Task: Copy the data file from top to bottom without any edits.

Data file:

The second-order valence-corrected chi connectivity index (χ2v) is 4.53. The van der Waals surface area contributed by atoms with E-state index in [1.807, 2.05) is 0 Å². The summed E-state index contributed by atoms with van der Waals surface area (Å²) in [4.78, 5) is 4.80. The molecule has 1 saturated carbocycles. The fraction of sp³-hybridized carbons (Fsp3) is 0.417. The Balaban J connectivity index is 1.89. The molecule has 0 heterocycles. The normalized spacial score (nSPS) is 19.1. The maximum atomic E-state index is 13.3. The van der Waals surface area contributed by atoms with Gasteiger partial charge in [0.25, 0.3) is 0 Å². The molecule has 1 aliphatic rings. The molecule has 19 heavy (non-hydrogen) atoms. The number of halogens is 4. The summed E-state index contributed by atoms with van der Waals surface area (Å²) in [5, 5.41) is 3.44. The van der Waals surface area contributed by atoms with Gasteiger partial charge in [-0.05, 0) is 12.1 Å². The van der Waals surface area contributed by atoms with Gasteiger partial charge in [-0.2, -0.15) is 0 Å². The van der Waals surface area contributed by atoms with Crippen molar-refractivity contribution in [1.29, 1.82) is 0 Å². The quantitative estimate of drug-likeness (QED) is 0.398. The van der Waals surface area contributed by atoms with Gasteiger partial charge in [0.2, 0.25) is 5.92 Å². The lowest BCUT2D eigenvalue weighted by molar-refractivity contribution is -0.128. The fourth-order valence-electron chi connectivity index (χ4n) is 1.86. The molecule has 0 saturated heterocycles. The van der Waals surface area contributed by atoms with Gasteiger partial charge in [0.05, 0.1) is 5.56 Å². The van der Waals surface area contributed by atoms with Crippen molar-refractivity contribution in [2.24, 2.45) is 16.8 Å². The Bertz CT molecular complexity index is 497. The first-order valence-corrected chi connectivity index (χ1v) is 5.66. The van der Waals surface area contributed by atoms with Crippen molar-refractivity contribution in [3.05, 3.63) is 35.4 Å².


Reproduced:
The second-order valence-corrected chi connectivity index (χ2v) is 4.53. The van der Waals surface area contributed by atoms with E-state index in [1.807, 2.05) is 0 Å². The summed E-state index contributed by atoms with van der Waals surface area (Å²) in [4.78, 5) is 4.80. The molecule has 1 saturated carbocycles. The fraction of sp³-hybridized carbons (Fsp3) is 0.417. The Balaban J connectivity index is 1.89. The molecule has 0 heterocycles. The normalized spacial score (nSPS) is 19.1. The maximum atomic E-state index is 13.3. The van der Waals surface area contributed by atoms with Gasteiger partial charge in [0.25, 0.3) is 0 Å². The molecule has 1 aliphatic rings. The molecule has 19 heavy (non-hydrogen) atoms. The number of halogens is 4. The summed E-state index contributed by atoms with van der Waals surface area (Å²) in [5, 5.41) is 3.44. The van der Waals surface area contributed by atoms with Gasteiger partial charge in [-0.05, 0) is 12.1 Å². The van der Waals surface area contributed by atoms with Gasteiger partial charge in [-0.2, -0.15) is 0 Å². The van der Waals surface area contributed by atoms with Crippen molar-refractivity contribution in [1.29, 1.82) is 0 Å². The quantitative estimate of drug-likeness (QED) is 0.398. The van der Waals surface area contributed by atoms with Gasteiger partial charge in [0.2, 0.25) is 5.92 Å². The lowest BCUT2D eigenvalue weighted by molar-refractivity contribution is -0.128. The fourth-order valence-electron chi connectivity index (χ4n) is 1.86. The molecule has 0 saturated heterocycles. The van der Waals surface area contributed by atoms with Gasteiger partial charge in [0.05, 0.1) is 5.56 Å². The van der Waals surface area contributed by atoms with Crippen molar-refractivity contribution in [2.24, 2.45) is 16.8 Å². The Bertz CT molecular complexity index is 497. The first-order valence-corrected chi connectivity index (χ1v) is 5.66. The van der Waals surface area contributed by atoms with Crippen molar-refractivity contribution in [3.05, 3.63) is 35.4 Å².